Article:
Any great lessons from your 42 years in the industry?
One thing I learned a long time ago, in my first job as a service manager, was the importance of being able to relate to women better.
Our dealership had brought in a focus group – they took 25 customers who had complained. I was there, sitting behind the glass, and a woman jumped up and said, “I brought my T-Bird there, and it wasn’t fixed the right way,” and I knew I’d been the one dealing with her.
It turns out that, when she and her husband had come in, the husband described the car’s problems to me, but he was probably wrong about it, because she was the one who drove the car every day. And that tends to happen pretty often.
From that experience, I learned the first question to ask is, “Who drives the car?” before asking the person who actually drives the vehicle what it’s doing. That was a humbling but valuable lesson.
What’s some of the most valuable training you’ve done?
I’m trained as a technician, and had gone to a vocational high school, where I learned a lot before going out into the trade. We’d do academics one week, then head to the shop. I also received lots of training while with Ford as new products came out.
Before the opportunity came up to become a service manager, I’d been a shop foreman. The dealership owner was a mental case, and one day, he just walked up and fired the service manager, then gave me that job. At the time, I’d never written a repair order, much less dealt face-to-face with customers, and had never known anything about warranty. I took the warranty and policies book home and read it over the weekend, and took some notes. And on Monday, I opened the store as a manager. Since then, I’ve continued to learn as much as I could.
I’ve attended NADA – they are really good, and have annual meetings. It’s hard to leave the store if it’s not well staffed, but they always record the sessions, so if I couldn’t make a conference, I’d get the whole thing on tape, and I’d listen to the seminars, always picking up something relevant for the store.
Bonded Transmission is also a member of the Bosch Service Network here, and I had attended one of their seminars in New Orleans – it was useful and intense training, all about running a business.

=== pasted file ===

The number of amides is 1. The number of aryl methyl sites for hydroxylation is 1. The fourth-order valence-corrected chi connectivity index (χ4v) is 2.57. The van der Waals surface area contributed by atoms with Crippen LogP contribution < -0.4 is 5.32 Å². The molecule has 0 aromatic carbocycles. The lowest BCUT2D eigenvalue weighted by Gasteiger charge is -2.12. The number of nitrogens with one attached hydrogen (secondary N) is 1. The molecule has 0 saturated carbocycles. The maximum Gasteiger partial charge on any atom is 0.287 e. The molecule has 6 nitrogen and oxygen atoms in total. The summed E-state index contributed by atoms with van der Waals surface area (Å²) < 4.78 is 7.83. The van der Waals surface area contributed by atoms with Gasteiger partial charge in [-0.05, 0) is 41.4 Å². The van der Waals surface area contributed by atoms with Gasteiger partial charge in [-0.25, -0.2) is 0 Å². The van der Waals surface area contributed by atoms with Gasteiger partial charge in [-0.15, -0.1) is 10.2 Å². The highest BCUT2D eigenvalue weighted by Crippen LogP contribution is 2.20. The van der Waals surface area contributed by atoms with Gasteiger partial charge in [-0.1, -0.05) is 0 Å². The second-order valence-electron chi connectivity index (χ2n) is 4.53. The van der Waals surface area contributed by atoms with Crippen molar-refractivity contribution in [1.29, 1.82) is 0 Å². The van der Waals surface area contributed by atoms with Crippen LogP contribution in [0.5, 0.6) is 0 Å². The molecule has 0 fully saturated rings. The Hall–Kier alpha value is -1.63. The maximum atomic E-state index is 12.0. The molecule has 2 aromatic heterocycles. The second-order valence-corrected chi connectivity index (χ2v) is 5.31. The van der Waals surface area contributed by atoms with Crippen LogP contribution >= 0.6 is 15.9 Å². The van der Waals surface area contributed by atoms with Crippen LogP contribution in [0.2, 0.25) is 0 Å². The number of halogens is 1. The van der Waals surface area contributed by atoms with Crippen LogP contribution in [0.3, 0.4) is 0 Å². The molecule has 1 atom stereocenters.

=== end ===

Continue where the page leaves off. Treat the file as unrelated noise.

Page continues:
I’d done all my previous training in a dealership, where they’d had a sales department contributing to the margins, so if I was making 40% of the cost of fixed expenses, I was exceeding the norm. Bosch provided really good, eye-opening training that explained how, in an independent shop with no sales department, I need to cover 100% of the costs to make this a profitable organization, because there’s no sales department to support the service center.
Bonded is also a member of Bosch’s “20 Group,” which is a group of owners and managers of 20 “like” businesses, in terms of size and performance. We come from different parts of the country and meet twice a year to discuss business challenges and best practices.
How are things changing for automotive service providers?
The cars are all made better, regardless of the manufacturer. They last longer and they cost more. When I first came out of high school, they’d last an average of ten years or 100,000 miles. Today, we work on cars that are 15-years old. They don’t rust like they used to.
Because of the higher-quality vehicles, on the dealership-end of things, all of a sudden, the sales department hasn’t been the breadwinner as was always the case.
Most dealership owners have come up and progressed through the sales-side of the business, so they don’t understand the importance of the service side. And most service managers haven’t progressed with time. They’d just write up the service, get the car fixed, and they always depended on those cars continuing to roll in for service.
Independent-shops’ business has slowed over the years, as the technology has changed. It can be tough to stay up-to-date with training, and for the customer, that’s not a good thing. That’s why ‘Right to Repair’ was important – manufacturers were hogging all the data and wouldn’t give it out to anybody.